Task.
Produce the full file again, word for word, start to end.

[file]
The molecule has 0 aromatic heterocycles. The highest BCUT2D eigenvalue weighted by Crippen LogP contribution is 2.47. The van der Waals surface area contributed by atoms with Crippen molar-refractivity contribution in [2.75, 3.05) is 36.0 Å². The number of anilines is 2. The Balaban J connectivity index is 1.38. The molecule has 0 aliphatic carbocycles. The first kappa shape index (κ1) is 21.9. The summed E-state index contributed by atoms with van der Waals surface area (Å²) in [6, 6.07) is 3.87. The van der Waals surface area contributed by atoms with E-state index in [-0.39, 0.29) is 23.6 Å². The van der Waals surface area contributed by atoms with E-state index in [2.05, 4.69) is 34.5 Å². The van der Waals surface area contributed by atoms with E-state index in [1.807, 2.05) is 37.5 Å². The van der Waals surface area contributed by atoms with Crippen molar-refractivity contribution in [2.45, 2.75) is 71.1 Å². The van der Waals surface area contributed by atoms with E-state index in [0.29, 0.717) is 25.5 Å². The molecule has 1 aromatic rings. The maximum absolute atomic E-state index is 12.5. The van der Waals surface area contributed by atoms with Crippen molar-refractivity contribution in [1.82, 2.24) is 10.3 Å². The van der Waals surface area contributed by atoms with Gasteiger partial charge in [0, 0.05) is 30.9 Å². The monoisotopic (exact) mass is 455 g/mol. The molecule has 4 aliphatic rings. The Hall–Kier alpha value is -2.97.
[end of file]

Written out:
The molecule has 0 aromatic heterocycles. The highest BCUT2D eigenvalue weighted by Crippen LogP contribution is 2.47. The van der Waals surface area contributed by atoms with Crippen molar-refractivity contribution in [2.75, 3.05) is 36.0 Å². The number of anilines is 2. The Balaban J connectivity index is 1.38. The molecule has 0 aliphatic carbocycles. The first kappa shape index (κ1) is 21.9. The summed E-state index contributed by atoms with van der Waals surface area (Å²) in [6, 6.07) is 3.87. The van der Waals surface area contributed by atoms with E-state index in [-0.39, 0.29) is 23.6 Å². The van der Waals surface area contributed by atoms with E-state index in [2.05, 4.69) is 34.5 Å². The van der Waals surface area contributed by atoms with E-state index in [1.807, 2.05) is 37.5 Å². The van der Waals surface area contributed by atoms with Crippen molar-refractivity contribution in [2.45, 2.75) is 71.1 Å². The van der Waals surface area contributed by atoms with E-state index in [0.29, 0.717) is 25.5 Å². The molecule has 1 aromatic rings. The maximum absolute atomic E-state index is 12.5. The van der Waals surface area contributed by atoms with Crippen molar-refractivity contribution in [1.82, 2.24) is 10.3 Å². The van der Waals surface area contributed by atoms with Gasteiger partial charge in [0, 0.05) is 30.9 Å². The monoisotopic (exact) mass is 455 g/mol. The molecule has 4 aliphatic rings. The Hall–Kier alpha value is -2.97.